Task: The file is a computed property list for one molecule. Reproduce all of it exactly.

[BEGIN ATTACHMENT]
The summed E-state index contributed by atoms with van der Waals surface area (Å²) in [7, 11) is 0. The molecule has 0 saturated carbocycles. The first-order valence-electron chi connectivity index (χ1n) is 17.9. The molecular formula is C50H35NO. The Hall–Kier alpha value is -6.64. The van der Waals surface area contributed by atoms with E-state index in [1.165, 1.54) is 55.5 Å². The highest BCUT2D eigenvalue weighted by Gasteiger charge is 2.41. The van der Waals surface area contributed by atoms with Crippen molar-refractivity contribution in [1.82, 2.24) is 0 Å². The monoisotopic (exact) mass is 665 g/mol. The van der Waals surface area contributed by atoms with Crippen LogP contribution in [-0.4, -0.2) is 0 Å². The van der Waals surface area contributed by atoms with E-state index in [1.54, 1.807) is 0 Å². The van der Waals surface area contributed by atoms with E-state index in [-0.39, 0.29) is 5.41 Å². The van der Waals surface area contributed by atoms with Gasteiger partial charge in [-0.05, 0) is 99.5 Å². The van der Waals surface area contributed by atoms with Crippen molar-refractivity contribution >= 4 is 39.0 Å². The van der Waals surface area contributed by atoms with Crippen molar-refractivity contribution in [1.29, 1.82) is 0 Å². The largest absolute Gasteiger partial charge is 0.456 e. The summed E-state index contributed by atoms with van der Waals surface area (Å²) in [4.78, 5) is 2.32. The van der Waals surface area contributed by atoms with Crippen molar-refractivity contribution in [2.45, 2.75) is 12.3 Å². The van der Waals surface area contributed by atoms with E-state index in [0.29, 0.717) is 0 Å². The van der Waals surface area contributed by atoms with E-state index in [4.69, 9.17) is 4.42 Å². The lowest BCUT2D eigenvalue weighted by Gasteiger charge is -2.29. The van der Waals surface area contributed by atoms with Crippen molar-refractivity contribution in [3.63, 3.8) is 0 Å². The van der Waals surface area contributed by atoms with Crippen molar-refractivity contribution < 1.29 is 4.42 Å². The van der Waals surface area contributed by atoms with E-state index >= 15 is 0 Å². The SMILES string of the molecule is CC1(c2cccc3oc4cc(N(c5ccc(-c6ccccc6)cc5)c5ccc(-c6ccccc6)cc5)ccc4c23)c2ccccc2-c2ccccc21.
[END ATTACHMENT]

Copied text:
The summed E-state index contributed by atoms with van der Waals surface area (Å²) in [7, 11) is 0. The molecule has 0 saturated carbocycles. The first-order valence-electron chi connectivity index (χ1n) is 17.9. The molecular formula is C50H35NO. The Hall–Kier alpha value is -6.64. The van der Waals surface area contributed by atoms with E-state index in [1.165, 1.54) is 55.5 Å². The highest BCUT2D eigenvalue weighted by Gasteiger charge is 2.41. The van der Waals surface area contributed by atoms with Crippen molar-refractivity contribution in [1.82, 2.24) is 0 Å². The monoisotopic (exact) mass is 665 g/mol. The van der Waals surface area contributed by atoms with Crippen LogP contribution in [-0.4, -0.2) is 0 Å². The van der Waals surface area contributed by atoms with E-state index in [1.54, 1.807) is 0 Å². The van der Waals surface area contributed by atoms with E-state index in [-0.39, 0.29) is 5.41 Å². The van der Waals surface area contributed by atoms with Gasteiger partial charge in [-0.05, 0) is 99.5 Å². The van der Waals surface area contributed by atoms with Crippen molar-refractivity contribution >= 4 is 39.0 Å². The van der Waals surface area contributed by atoms with Crippen molar-refractivity contribution in [1.29, 1.82) is 0 Å². The largest absolute Gasteiger partial charge is 0.456 e. The summed E-state index contributed by atoms with van der Waals surface area (Å²) in [4.78, 5) is 2.32. The van der Waals surface area contributed by atoms with Crippen molar-refractivity contribution in [2.45, 2.75) is 12.3 Å². The van der Waals surface area contributed by atoms with E-state index in [0.29, 0.717) is 0 Å². The van der Waals surface area contributed by atoms with E-state index in [4.69, 9.17) is 4.42 Å². The lowest BCUT2D eigenvalue weighted by Gasteiger charge is -2.29. The van der Waals surface area contributed by atoms with Crippen molar-refractivity contribution in [3.63, 3.8) is 0 Å². The van der Waals surface area contributed by atoms with Crippen molar-refractivity contribution < 1.29 is 4.42 Å². The van der Waals surface area contributed by atoms with E-state index >= 15 is 0 Å². The SMILES string of the molecule is CC1(c2cccc3oc4cc(N(c5ccc(-c6ccccc6)cc5)c5ccc(-c6ccccc6)cc5)ccc4c23)c2ccccc2-c2ccccc21.